U.S. House 4th District
240 of 240 precincts reporting
Scott DesJarlais (I) - 24,207
Grant Starrett - 20,131
Erran Persley - 1,614
Yomi Faparusi - 493
(I) — incumbent; all vote totals are unofficial until certified by the Election Commission; some vote totals include write-in votes
U.S. Rep. Scott DesJarlais won Tennessee's 4th Congressional District Republican primary on Thursday, turning back a tough challenge from Grant Starrett, according to unofficial returns.
The 52-year-old South Pittsburg physician, who barely survived his 2014 GOP primary by 38 votes, beat Starrett more convincingly with the independent 28-year-old attorney from Murfreesboro conceding the race about 10 p.m. EST — despite outspending DesJarlais by as much as three to one.
"Despite my opponent spending nearly $2 million trying to distort my conservative voting record, the people of the Fourth District know I will always fight for Tennessee values and principles," DesJarlais said in a statement.
He said he is "honored by the opportunity to continue to serve my constituents and I promise to remain steadfast in my defense of conservative constitutional principles."
Starrett, meanwhile, said, "We waged a vigorous campaign of ideas about the future of this country: talking about reforming welfare, rebuilding our military, and fighting for life."
The challenger said he had a great deal of support and was "grateful for their prayers, support, and vote of confidence to be their next congressman.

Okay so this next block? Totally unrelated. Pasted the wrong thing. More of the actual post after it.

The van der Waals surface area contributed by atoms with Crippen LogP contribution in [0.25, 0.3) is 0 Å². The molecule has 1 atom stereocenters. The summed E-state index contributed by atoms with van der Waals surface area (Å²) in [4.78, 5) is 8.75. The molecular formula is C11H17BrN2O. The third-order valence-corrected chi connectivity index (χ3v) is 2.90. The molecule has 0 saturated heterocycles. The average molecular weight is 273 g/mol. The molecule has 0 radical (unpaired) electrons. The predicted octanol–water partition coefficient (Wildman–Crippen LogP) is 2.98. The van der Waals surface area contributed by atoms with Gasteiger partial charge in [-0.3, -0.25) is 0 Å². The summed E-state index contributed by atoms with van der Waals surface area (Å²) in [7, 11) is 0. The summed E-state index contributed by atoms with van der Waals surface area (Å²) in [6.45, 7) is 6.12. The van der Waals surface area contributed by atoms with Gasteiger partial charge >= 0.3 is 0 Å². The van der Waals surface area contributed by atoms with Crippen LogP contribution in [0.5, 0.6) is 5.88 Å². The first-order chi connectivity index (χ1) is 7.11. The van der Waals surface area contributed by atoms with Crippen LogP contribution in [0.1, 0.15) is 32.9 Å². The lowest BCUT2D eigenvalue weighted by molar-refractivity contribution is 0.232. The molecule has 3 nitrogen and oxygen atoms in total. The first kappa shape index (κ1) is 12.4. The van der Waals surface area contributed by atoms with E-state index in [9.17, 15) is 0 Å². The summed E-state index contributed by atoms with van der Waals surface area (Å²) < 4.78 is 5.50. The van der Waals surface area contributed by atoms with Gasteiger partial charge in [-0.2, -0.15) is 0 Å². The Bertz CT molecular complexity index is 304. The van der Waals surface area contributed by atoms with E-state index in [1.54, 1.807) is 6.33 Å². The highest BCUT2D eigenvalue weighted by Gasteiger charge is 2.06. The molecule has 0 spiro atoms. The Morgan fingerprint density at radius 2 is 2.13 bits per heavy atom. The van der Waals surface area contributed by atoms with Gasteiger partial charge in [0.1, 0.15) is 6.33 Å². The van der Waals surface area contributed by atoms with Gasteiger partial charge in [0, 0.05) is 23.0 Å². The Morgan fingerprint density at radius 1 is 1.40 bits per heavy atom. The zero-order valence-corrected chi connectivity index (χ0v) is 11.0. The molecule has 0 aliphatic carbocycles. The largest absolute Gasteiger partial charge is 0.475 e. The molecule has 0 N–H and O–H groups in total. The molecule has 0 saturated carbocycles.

"While it was not enough, I'm proud of our campaign, and I'm incredibly grateful for everyone involved," Starrett said, noting he had called DesJarlais to congratulate him. "I wish him the best in his work as a representative for our district."
In the 16-county district, Starrett led DesJarlais in only three: Bradley, Meigs and Rhea. The incumbent even led the challenger in Starrett's own home county, Rutherford.
DesJarlais faces Democrat Steven Reynolds of Murfreesboro in the Nov. 8 general election. The district is rated as a safe Republican seat.
During the course of a hard-fought campaign, Starrett sank $900,000 of his own money into what at last count was at the very least a $1.6 million effort.
First elected in 2010, DesJarlais was widely seen as vulnerable. He eked out his 2014 win after court documents from his messy 2001 divorce were released by a court in late 2012.
Documents showed among other things that the self-described "pro-life" congressman had once urged a former patient he'd had an affair with to get an abortion and gone along with his former wife's decision to have two abortions.
While avoiding hitting DesJarlais directly on his past actions, Starrett did slam the congressman for refusing to define when life begins. And he attacked the congressman for not questioning the head of Planned Parenthood at a congressional hearing last year into the alleged selling by the national abortion provider of aborted fetus parts.
DesJarlais hit Starrett, who grew up in Pacific Palisades, Calif., and moved to Tennessee in 2009 to attend Vanderbilt University Law School — and who moved into the district only last year — as trying to buy a seat in Congress.
The three-term incumbent, who raised about $550,000, featured Starrett in a tongue-in-cheek direct mail and television ad hit, a take-off on the old TV series "Lifestyles of the Rich and Famous," painting the 28-year-old Starrett as a trust-fund millionaire.
"Starrett grew up in a $10 million ocean-view mansion, moved to the 4th District last year just to run for Congress, using inherited fortune and out-of -state cash to join the club in Washington," the narrator said.
The largely rural district includes half of Bradley County, all of Rhea, Marion and Grundy counties near Chattanooga and extends west into Rutherford County before heading south into Maury County.
Contact staff writer Andy Sher at email@example.com or 615-255-0550. Follow on twitter at AndySher1.